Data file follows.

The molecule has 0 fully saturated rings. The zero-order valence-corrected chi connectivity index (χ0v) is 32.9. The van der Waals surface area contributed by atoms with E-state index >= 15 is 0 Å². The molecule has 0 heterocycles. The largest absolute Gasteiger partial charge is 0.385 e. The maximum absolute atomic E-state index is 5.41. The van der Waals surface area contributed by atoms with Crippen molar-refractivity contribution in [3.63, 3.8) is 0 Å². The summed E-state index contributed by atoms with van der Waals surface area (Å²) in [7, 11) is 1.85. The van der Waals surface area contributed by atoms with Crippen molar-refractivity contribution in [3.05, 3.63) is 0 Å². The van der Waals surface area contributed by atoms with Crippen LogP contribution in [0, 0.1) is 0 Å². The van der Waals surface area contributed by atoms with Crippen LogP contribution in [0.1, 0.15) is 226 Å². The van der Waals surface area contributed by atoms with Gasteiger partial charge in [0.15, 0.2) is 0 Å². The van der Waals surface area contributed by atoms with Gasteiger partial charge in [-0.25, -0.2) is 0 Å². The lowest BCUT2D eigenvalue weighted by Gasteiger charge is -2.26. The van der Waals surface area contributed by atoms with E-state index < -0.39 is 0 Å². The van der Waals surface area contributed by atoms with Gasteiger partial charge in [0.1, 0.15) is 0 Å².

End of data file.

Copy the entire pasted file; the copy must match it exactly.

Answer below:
The molecule has 0 fully saturated rings. The zero-order valence-corrected chi connectivity index (χ0v) is 32.9. The van der Waals surface area contributed by atoms with E-state index >= 15 is 0 Å². The molecule has 0 heterocycles. The largest absolute Gasteiger partial charge is 0.385 e. The maximum absolute atomic E-state index is 5.41. The van der Waals surface area contributed by atoms with Crippen molar-refractivity contribution in [3.63, 3.8) is 0 Å². The summed E-state index contributed by atoms with van der Waals surface area (Å²) in [7, 11) is 1.85. The van der Waals surface area contributed by atoms with Crippen molar-refractivity contribution in [3.05, 3.63) is 0 Å². The van der Waals surface area contributed by atoms with Crippen LogP contribution in [0, 0.1) is 0 Å². The van der Waals surface area contributed by atoms with Crippen LogP contribution in [0.1, 0.15) is 226 Å². The van der Waals surface area contributed by atoms with Gasteiger partial charge in [0.15, 0.2) is 0 Å². The van der Waals surface area contributed by atoms with Gasteiger partial charge in [-0.25, -0.2) is 0 Å². The lowest BCUT2D eigenvalue weighted by Gasteiger charge is -2.26. The van der Waals surface area contributed by atoms with E-state index < -0.39 is 0 Å². The van der Waals surface area contributed by atoms with Gasteiger partial charge in [0.1, 0.15) is 0 Å².